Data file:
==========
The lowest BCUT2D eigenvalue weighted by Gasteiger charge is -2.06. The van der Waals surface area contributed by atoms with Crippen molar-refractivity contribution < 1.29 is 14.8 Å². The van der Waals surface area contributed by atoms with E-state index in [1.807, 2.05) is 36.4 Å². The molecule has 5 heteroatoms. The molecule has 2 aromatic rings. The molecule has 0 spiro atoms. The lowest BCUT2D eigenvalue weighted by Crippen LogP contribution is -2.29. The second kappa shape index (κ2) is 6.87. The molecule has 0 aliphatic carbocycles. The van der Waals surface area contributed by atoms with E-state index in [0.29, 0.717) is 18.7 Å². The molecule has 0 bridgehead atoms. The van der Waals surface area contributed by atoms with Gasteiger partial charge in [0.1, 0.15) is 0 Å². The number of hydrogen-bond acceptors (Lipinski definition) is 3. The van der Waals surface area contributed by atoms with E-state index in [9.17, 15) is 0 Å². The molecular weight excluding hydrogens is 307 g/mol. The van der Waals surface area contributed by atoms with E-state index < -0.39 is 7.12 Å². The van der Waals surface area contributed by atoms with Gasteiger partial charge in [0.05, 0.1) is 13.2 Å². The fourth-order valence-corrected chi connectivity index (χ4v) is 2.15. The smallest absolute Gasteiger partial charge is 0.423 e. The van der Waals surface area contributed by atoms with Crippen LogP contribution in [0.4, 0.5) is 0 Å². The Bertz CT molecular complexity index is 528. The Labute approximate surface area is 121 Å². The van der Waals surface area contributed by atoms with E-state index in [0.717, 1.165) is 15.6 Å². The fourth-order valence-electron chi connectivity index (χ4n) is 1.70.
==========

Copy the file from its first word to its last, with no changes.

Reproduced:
The lowest BCUT2D eigenvalue weighted by Gasteiger charge is -2.06. The van der Waals surface area contributed by atoms with Crippen molar-refractivity contribution < 1.29 is 14.8 Å². The van der Waals surface area contributed by atoms with E-state index in [1.807, 2.05) is 36.4 Å². The molecule has 5 heteroatoms. The molecule has 2 aromatic rings. The molecule has 0 spiro atoms. The lowest BCUT2D eigenvalue weighted by Crippen LogP contribution is -2.29. The second kappa shape index (κ2) is 6.87. The molecule has 0 aliphatic carbocycles. The van der Waals surface area contributed by atoms with E-state index in [0.29, 0.717) is 18.7 Å². The molecule has 0 bridgehead atoms. The van der Waals surface area contributed by atoms with Gasteiger partial charge in [0.1, 0.15) is 0 Å². The number of hydrogen-bond acceptors (Lipinski definition) is 3. The van der Waals surface area contributed by atoms with E-state index in [9.17, 15) is 0 Å². The molecular weight excluding hydrogens is 307 g/mol. The van der Waals surface area contributed by atoms with E-state index < -0.39 is 7.12 Å². The van der Waals surface area contributed by atoms with Gasteiger partial charge in [0.05, 0.1) is 13.2 Å². The fourth-order valence-corrected chi connectivity index (χ4v) is 2.15. The smallest absolute Gasteiger partial charge is 0.423 e. The van der Waals surface area contributed by atoms with Crippen LogP contribution in [0.4, 0.5) is 0 Å². The Bertz CT molecular complexity index is 528. The Labute approximate surface area is 121 Å². The van der Waals surface area contributed by atoms with E-state index in [0.717, 1.165) is 15.6 Å². The fourth-order valence-electron chi connectivity index (χ4n) is 1.70.